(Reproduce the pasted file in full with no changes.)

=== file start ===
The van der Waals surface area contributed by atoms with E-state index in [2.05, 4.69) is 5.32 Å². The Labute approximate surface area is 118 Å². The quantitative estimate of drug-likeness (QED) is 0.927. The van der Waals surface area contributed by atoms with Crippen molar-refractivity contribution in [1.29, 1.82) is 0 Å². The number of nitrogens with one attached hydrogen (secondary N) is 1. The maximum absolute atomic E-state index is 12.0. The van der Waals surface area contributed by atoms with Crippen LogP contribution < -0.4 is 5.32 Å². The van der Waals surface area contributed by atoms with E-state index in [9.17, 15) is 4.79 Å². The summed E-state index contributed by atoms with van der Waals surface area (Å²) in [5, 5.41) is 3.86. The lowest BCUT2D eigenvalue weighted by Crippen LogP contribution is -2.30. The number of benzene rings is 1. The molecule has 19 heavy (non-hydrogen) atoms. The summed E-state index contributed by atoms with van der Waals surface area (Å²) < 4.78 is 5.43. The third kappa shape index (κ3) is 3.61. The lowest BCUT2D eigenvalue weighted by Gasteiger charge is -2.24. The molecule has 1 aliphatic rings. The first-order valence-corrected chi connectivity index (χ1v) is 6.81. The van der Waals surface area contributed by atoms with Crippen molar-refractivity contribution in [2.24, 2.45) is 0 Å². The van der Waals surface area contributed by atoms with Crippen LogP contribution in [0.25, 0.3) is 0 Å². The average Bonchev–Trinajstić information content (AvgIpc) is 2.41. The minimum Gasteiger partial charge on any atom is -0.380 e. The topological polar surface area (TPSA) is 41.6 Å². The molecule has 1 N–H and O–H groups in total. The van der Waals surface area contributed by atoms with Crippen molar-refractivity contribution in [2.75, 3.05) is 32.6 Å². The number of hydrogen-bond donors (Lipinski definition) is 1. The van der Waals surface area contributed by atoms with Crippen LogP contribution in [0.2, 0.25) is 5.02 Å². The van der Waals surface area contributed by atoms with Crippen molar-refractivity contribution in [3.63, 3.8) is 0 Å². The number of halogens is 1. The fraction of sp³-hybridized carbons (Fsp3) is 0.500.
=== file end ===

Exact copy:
The van der Waals surface area contributed by atoms with E-state index in [2.05, 4.69) is 5.32 Å². The Labute approximate surface area is 118 Å². The quantitative estimate of drug-likeness (QED) is 0.927. The van der Waals surface area contributed by atoms with Crippen molar-refractivity contribution in [1.29, 1.82) is 0 Å². The number of nitrogens with one attached hydrogen (secondary N) is 1. The maximum absolute atomic E-state index is 12.0. The van der Waals surface area contributed by atoms with Crippen LogP contribution < -0.4 is 5.32 Å². The van der Waals surface area contributed by atoms with E-state index in [9.17, 15) is 4.79 Å². The summed E-state index contributed by atoms with van der Waals surface area (Å²) in [5, 5.41) is 3.86. The lowest BCUT2D eigenvalue weighted by Crippen LogP contribution is -2.30. The number of benzene rings is 1. The molecule has 19 heavy (non-hydrogen) atoms. The summed E-state index contributed by atoms with van der Waals surface area (Å²) < 4.78 is 5.43. The third kappa shape index (κ3) is 3.61. The lowest BCUT2D eigenvalue weighted by Gasteiger charge is -2.24. The molecule has 1 aliphatic rings. The first-order valence-corrected chi connectivity index (χ1v) is 6.81. The van der Waals surface area contributed by atoms with Crippen molar-refractivity contribution in [2.24, 2.45) is 0 Å². The van der Waals surface area contributed by atoms with Crippen LogP contribution in [0.25, 0.3) is 0 Å². The average Bonchev–Trinajstić information content (AvgIpc) is 2.41. The minimum Gasteiger partial charge on any atom is -0.380 e. The topological polar surface area (TPSA) is 41.6 Å². The molecule has 1 N–H and O–H groups in total. The van der Waals surface area contributed by atoms with Crippen molar-refractivity contribution in [2.75, 3.05) is 32.6 Å². The number of hydrogen-bond donors (Lipinski definition) is 1. The van der Waals surface area contributed by atoms with Crippen LogP contribution in [0.2, 0.25) is 5.02 Å². The van der Waals surface area contributed by atoms with Crippen molar-refractivity contribution in [3.63, 3.8) is 0 Å². The number of halogens is 1. The fraction of sp³-hybridized carbons (Fsp3) is 0.500.